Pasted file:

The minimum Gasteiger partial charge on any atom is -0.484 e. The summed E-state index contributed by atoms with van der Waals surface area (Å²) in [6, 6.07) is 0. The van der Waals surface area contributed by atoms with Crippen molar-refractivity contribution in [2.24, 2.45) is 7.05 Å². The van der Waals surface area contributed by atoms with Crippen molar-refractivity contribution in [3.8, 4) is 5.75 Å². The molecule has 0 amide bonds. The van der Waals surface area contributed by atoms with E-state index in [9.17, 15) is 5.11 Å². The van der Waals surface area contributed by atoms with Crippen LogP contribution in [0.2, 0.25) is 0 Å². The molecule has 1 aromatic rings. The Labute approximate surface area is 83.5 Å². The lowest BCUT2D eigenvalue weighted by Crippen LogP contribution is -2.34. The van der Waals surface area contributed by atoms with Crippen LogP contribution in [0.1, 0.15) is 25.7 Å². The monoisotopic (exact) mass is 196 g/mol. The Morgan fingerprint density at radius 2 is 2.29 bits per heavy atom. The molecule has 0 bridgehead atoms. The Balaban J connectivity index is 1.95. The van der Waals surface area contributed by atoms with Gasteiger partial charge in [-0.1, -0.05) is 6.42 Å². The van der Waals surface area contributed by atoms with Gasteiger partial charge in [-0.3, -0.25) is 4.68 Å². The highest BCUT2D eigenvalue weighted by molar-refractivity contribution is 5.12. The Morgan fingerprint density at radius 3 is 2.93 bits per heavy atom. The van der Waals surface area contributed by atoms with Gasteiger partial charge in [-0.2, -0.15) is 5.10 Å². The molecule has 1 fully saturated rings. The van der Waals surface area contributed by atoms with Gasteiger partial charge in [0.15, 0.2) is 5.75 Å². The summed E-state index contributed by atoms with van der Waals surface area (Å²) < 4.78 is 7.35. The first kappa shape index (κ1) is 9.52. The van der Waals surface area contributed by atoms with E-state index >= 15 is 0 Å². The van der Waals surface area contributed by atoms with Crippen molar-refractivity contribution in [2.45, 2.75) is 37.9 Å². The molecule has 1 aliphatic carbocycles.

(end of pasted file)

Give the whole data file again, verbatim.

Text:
The minimum Gasteiger partial charge on any atom is -0.484 e. The summed E-state index contributed by atoms with van der Waals surface area (Å²) in [6, 6.07) is 0. The van der Waals surface area contributed by atoms with Crippen molar-refractivity contribution in [2.24, 2.45) is 7.05 Å². The van der Waals surface area contributed by atoms with Crippen molar-refractivity contribution in [3.8, 4) is 5.75 Å². The molecule has 0 amide bonds. The van der Waals surface area contributed by atoms with E-state index in [9.17, 15) is 5.11 Å². The van der Waals surface area contributed by atoms with Crippen LogP contribution in [0.2, 0.25) is 0 Å². The molecule has 1 aromatic rings. The Labute approximate surface area is 83.5 Å². The lowest BCUT2D eigenvalue weighted by Crippen LogP contribution is -2.34. The van der Waals surface area contributed by atoms with Crippen LogP contribution in [0.1, 0.15) is 25.7 Å². The monoisotopic (exact) mass is 196 g/mol. The Morgan fingerprint density at radius 2 is 2.29 bits per heavy atom. The molecule has 0 bridgehead atoms. The Balaban J connectivity index is 1.95. The van der Waals surface area contributed by atoms with Gasteiger partial charge in [-0.1, -0.05) is 6.42 Å². The van der Waals surface area contributed by atoms with Gasteiger partial charge in [-0.3, -0.25) is 4.68 Å². The highest BCUT2D eigenvalue weighted by molar-refractivity contribution is 5.12. The Morgan fingerprint density at radius 3 is 2.93 bits per heavy atom. The van der Waals surface area contributed by atoms with Gasteiger partial charge in [-0.2, -0.15) is 5.10 Å². The molecule has 1 fully saturated rings. The van der Waals surface area contributed by atoms with Gasteiger partial charge in [0.15, 0.2) is 5.75 Å². The summed E-state index contributed by atoms with van der Waals surface area (Å²) < 4.78 is 7.35. The first kappa shape index (κ1) is 9.52. The van der Waals surface area contributed by atoms with E-state index >= 15 is 0 Å². The van der Waals surface area contributed by atoms with Crippen molar-refractivity contribution in [2.45, 2.75) is 37.9 Å². The molecule has 1 aliphatic carbocycles.